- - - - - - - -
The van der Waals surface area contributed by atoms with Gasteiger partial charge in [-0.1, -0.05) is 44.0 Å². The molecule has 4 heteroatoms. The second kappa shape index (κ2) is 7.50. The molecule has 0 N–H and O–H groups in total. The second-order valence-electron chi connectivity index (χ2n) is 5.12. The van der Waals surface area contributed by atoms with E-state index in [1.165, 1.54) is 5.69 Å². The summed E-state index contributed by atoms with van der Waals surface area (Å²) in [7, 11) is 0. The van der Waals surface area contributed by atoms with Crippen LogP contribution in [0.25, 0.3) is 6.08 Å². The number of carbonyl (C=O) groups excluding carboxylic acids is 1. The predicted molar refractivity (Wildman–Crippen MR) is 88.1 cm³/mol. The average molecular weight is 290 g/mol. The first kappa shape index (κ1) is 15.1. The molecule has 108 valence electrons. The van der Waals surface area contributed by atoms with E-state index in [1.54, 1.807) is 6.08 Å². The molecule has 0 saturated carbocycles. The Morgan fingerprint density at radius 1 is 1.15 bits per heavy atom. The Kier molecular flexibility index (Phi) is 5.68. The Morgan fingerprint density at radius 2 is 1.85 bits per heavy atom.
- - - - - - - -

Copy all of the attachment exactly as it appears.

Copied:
The van der Waals surface area contributed by atoms with Gasteiger partial charge in [-0.1, -0.05) is 44.0 Å². The molecule has 4 heteroatoms. The second kappa shape index (κ2) is 7.50. The molecule has 0 N–H and O–H groups in total. The second-order valence-electron chi connectivity index (χ2n) is 5.12. The van der Waals surface area contributed by atoms with E-state index in [1.165, 1.54) is 5.69 Å². The summed E-state index contributed by atoms with van der Waals surface area (Å²) in [7, 11) is 0. The van der Waals surface area contributed by atoms with Crippen LogP contribution in [0.25, 0.3) is 6.08 Å². The number of carbonyl (C=O) groups excluding carboxylic acids is 1. The predicted molar refractivity (Wildman–Crippen MR) is 88.1 cm³/mol. The average molecular weight is 290 g/mol. The first kappa shape index (κ1) is 15.1. The molecule has 108 valence electrons. The van der Waals surface area contributed by atoms with E-state index in [1.54, 1.807) is 6.08 Å². The molecule has 0 saturated carbocycles. The Morgan fingerprint density at radius 1 is 1.15 bits per heavy atom. The Kier molecular flexibility index (Phi) is 5.68. The Morgan fingerprint density at radius 2 is 1.85 bits per heavy atom.